Returns on investment are calculated over a period of time, and usually quoted as a percentage.
Returns can include dividends, interest and capital gains.
The amount of the distribution shared with shareholders, (a shareholder is the owner of a share or stock), is decided on by the company’s Board of Directors.
Dividends can be issued as cash payments, (expressed as $ / share), or as additional shares as part of a Dividend Reinvestment Plan (DRIP). The amount you receive depends on how many shares you own.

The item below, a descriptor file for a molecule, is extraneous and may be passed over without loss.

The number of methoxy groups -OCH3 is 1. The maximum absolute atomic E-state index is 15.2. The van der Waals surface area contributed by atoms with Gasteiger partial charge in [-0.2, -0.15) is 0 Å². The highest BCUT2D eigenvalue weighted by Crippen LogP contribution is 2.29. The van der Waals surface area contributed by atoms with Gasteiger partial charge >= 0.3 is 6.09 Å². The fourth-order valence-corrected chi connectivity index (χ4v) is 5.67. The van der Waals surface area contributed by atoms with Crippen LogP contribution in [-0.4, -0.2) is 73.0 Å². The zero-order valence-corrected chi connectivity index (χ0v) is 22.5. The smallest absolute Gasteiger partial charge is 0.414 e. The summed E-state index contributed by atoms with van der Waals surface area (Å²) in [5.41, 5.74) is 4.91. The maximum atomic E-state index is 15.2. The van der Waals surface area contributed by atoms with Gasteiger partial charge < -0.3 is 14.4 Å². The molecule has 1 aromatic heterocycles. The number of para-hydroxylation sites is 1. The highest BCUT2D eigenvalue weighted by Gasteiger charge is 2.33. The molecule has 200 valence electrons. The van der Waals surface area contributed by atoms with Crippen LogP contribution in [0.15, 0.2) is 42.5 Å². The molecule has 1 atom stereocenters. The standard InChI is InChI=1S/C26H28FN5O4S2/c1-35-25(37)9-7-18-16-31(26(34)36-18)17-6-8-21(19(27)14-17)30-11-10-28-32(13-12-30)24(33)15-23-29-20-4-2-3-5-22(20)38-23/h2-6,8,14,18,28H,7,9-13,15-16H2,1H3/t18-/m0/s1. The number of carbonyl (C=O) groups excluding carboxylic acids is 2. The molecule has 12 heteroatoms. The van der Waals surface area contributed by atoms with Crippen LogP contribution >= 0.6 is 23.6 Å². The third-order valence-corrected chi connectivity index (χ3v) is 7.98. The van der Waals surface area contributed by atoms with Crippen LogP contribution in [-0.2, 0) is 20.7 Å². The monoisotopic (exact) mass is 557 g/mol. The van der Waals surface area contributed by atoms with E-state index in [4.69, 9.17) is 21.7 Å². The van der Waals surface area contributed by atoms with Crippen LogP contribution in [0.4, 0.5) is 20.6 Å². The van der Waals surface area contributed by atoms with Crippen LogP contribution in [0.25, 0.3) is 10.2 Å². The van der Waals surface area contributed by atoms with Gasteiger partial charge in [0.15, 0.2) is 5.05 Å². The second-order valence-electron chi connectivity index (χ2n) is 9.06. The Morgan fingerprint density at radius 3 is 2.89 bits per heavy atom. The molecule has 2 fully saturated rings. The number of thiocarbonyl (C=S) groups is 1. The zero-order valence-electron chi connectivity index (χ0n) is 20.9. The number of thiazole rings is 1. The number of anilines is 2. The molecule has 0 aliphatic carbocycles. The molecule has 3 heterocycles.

To the borrower, it is the cost of renting money; to the lender, it is the income from lending it. In complete contrast to dividends, interest income is taxed very heavily at your marginal tax rate . When you are young and investing for the long term, dividends are good, interest is bad.
The gain is not realized until the asset is sold. Capital gains are good. Capital losses, not so much, but you can use any capital losses you have to offset your taxable gains. You should talk to your accountant about this.